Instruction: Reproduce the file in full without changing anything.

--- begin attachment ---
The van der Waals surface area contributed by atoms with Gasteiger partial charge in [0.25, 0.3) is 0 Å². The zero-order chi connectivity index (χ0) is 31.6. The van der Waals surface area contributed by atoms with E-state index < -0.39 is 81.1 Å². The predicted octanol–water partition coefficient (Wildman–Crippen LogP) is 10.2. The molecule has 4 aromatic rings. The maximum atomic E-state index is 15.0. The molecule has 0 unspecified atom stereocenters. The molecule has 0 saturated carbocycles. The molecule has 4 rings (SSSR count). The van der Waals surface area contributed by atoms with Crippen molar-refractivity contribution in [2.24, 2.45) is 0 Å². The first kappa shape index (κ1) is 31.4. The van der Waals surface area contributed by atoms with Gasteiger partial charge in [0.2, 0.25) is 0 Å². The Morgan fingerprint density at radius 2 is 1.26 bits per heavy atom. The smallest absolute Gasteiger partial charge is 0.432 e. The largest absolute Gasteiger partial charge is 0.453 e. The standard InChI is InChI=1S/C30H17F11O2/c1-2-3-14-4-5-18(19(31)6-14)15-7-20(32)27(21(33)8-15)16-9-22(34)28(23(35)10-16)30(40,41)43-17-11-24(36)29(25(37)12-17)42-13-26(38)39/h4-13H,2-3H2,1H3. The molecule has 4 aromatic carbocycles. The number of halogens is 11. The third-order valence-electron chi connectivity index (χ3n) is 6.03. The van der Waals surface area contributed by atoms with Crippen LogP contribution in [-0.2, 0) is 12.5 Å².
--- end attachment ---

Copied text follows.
The van der Waals surface area contributed by atoms with Gasteiger partial charge in [0.25, 0.3) is 0 Å². The zero-order chi connectivity index (χ0) is 31.6. The van der Waals surface area contributed by atoms with E-state index < -0.39 is 81.1 Å². The predicted octanol–water partition coefficient (Wildman–Crippen LogP) is 10.2. The molecule has 4 aromatic rings. The maximum atomic E-state index is 15.0. The molecule has 0 unspecified atom stereocenters. The molecule has 0 saturated carbocycles. The molecule has 4 rings (SSSR count). The van der Waals surface area contributed by atoms with Crippen molar-refractivity contribution in [2.24, 2.45) is 0 Å². The first kappa shape index (κ1) is 31.4. The van der Waals surface area contributed by atoms with Gasteiger partial charge in [0.2, 0.25) is 0 Å². The Morgan fingerprint density at radius 2 is 1.26 bits per heavy atom. The smallest absolute Gasteiger partial charge is 0.432 e. The largest absolute Gasteiger partial charge is 0.453 e. The standard InChI is InChI=1S/C30H17F11O2/c1-2-3-14-4-5-18(19(31)6-14)15-7-20(32)27(21(33)8-15)16-9-22(34)28(23(35)10-16)30(40,41)43-17-11-24(36)29(25(37)12-17)42-13-26(38)39/h4-13H,2-3H2,1H3. The molecule has 4 aromatic carbocycles. The number of halogens is 11. The third-order valence-electron chi connectivity index (χ3n) is 6.03. The van der Waals surface area contributed by atoms with Crippen LogP contribution in [-0.2, 0) is 12.5 Å².